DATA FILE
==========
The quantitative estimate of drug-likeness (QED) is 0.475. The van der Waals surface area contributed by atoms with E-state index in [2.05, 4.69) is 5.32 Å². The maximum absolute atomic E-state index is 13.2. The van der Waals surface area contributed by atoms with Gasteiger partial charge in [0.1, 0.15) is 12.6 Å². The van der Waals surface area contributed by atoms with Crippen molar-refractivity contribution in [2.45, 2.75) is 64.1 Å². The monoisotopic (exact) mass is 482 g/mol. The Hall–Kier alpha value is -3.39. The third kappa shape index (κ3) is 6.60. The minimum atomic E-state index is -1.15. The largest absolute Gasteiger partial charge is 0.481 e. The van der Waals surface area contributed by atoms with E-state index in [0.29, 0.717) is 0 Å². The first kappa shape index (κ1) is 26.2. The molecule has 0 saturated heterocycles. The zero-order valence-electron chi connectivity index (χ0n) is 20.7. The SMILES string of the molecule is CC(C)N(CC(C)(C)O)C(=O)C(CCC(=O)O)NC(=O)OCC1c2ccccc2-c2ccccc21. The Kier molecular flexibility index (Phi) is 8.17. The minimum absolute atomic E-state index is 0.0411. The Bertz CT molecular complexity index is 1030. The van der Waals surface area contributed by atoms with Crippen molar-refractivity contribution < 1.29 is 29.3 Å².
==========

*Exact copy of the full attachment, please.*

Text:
The quantitative estimate of drug-likeness (QED) is 0.475. The van der Waals surface area contributed by atoms with E-state index in [2.05, 4.69) is 5.32 Å². The maximum absolute atomic E-state index is 13.2. The van der Waals surface area contributed by atoms with Gasteiger partial charge in [0.1, 0.15) is 12.6 Å². The van der Waals surface area contributed by atoms with Crippen molar-refractivity contribution in [2.45, 2.75) is 64.1 Å². The monoisotopic (exact) mass is 482 g/mol. The Hall–Kier alpha value is -3.39. The third kappa shape index (κ3) is 6.60. The minimum atomic E-state index is -1.15. The largest absolute Gasteiger partial charge is 0.481 e. The van der Waals surface area contributed by atoms with E-state index in [0.29, 0.717) is 0 Å². The first kappa shape index (κ1) is 26.2. The molecule has 0 saturated heterocycles. The zero-order valence-electron chi connectivity index (χ0n) is 20.7. The SMILES string of the molecule is CC(C)N(CC(C)(C)O)C(=O)C(CCC(=O)O)NC(=O)OCC1c2ccccc2-c2ccccc21. The Kier molecular flexibility index (Phi) is 8.17. The minimum absolute atomic E-state index is 0.0411. The Bertz CT molecular complexity index is 1030. The van der Waals surface area contributed by atoms with Crippen molar-refractivity contribution < 1.29 is 29.3 Å².